It doesn’t matter where people live – Avon or overseas, Cameron Nelson, 16, wants to help them.
He’s been doing so since he wore a “Save Darfur” shirt on the first day of sixth grade at , starting a new fashion trend among his peers that advocated social justice. If he wore a T-shirt with words on it, he wanted it to advocate a cause, his mother, Colleen Casey-Nelson said.
“He would see something and make a difference,” Casey-Nelson said.
Lately, Nelson uses something else besides T-shirts to not only communicate his cause, but also to reach people universally – his aptitude for music. From the moment he started working on his premier electronica album, Redshift – which he released in October of 2011 – he knew he wanted it to be part of a fundraiser.
“I figured it was a tool I could use to make a difference,” said Nelson, who is a student at in Windsor.
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Playing for Change
So he decided to donate all of the proceeds from his album to a Culver City, CA foundation called Playing for Change after reading about them online last summer.
“Their mission really fascinated me,” Nelson said.
The organization builds schools for communities worldwide and established its first music school in Cape Town, Africa about six years ago, according to its website. The group also commissions local artisans to make instruments and hires area music teachers to run the new music programs.
“They’re not just providing instruments and music education to disadvantaged communities, they’re finding places that are losing their culture or may be very unstable and they’re giving them music in so many ways,” Nelson said. “They’re giving children the opportunity to be creative, especially if their lives are filled with hardship. I think that’s a really beautiful thing.”
The foundation promotes the theory that “peace and change are possible through the universal language of music,” according to the website.
“I really love the universality of music,” Nelson said. “It has meaning to a lot of people.”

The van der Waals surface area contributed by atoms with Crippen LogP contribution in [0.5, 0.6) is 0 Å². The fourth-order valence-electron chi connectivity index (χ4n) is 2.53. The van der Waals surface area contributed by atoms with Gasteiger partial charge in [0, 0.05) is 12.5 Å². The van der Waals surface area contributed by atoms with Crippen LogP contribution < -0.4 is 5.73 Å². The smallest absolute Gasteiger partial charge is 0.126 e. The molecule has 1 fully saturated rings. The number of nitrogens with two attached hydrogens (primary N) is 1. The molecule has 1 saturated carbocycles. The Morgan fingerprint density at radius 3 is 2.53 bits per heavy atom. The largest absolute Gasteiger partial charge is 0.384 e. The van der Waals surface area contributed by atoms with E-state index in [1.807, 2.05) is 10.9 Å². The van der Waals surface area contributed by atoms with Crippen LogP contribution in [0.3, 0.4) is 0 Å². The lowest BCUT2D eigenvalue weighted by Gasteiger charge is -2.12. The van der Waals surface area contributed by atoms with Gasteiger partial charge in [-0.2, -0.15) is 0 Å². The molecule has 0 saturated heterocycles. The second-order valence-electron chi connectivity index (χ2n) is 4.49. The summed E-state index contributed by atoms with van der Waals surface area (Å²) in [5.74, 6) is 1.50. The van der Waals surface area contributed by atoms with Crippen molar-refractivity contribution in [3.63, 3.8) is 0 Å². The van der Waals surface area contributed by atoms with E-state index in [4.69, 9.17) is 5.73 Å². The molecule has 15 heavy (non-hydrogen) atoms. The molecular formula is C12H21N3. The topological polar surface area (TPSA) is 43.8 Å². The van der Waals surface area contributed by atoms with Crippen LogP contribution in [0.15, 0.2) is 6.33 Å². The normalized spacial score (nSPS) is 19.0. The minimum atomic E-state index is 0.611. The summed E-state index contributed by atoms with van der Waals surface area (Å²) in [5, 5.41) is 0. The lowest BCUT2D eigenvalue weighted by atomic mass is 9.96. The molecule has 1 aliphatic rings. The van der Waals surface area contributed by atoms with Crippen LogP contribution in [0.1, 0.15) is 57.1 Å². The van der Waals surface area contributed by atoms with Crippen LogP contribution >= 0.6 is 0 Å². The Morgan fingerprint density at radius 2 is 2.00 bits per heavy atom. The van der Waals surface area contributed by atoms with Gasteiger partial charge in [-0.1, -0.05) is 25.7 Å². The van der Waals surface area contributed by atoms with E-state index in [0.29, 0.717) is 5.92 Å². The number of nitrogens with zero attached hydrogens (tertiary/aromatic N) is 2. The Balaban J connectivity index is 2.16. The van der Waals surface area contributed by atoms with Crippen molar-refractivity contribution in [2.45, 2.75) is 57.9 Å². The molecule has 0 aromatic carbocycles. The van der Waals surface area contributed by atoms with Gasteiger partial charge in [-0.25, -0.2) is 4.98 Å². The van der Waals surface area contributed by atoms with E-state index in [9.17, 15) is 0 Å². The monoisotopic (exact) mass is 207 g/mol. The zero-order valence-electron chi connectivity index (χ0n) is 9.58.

The ability to connect with people everywhere is important to Nelson, noting that most of what he loves has a universal element to it, like mathematics and philosophy.
His community spirit comes greatly from his uncle, Tim Casey, who has taught English as a second language in many countries. Nelson also draws inspiration from his mother, who teaches general music at in Simsbury, a world music class at the University of Hartford and music integration at Central Connecticut State University.
In fact, one of Casey-Nelson’s colleagues at CCSU – Charles Menoche was the first to expose her son to various styles of electronica.
Nelson began playing around with Garage Band when he was in fifth grade, creating simple loops of sound. By sixth grade, in 2008, he composed his first complete song, “Solaris,” which he did not initially intend to be a part of an album. It is the first track on Redshift. In addition to Garage Band, he primarily used Sibelius and Noteflight programs to compose the songs for Redshift. His friend, Olivia Messina, an student, designed the CD case.
A Love of Music
Nelson has played violin since fourth grade and dabbled in piano to broaden his composition expertise. He has also sung and played flute. Nelson is in the orchestra at Loomis Chaffee in Windsor, studying with Faith Miller. He found that he does not want to limit himself to one instrument. He wants to play them all and “engage in pure creation.”
“I love the creative aspect of composition,” Nelson said, who now primarily uses Logic Studio for his work. “There are no limits when it comes to composition.”
By taking computer-generated instruments and overlapping them with ambient sounds, he creates melodies and harmony but most of all conveys emotion and mood. He often blends improvisational jazz and new age music into his compositions.
As a day student at Loomis, he uses his free periods to compose and explore his ideas.
“I like to always be around music,” Nelson said.
Making a Difference
Much like he makes sound, Nelson makes things happen.
Back in middle school, he inspired intelligible conversations about “saving Darfur,” the first to educate his peers about the genocides. He organized a walk-a-thon for the cause.
“Most of my wardrobe was made up of ‘Save Darfur’ shirts for a couple of years,” Nelson said.
He was a member of Helping Other People Everywhere (HOPE) at the middle school, participating in Relay for Life – setting the school record after walking 50 miles in eighth grade – and volunteering in a Hartford soup kitchen. He started the philosophy club at Avon High School before transferring to Loomis Chaffee.
Nelson has a second album, as well, and is considering it for a fundraiser, though he hasn’t settled on a cause.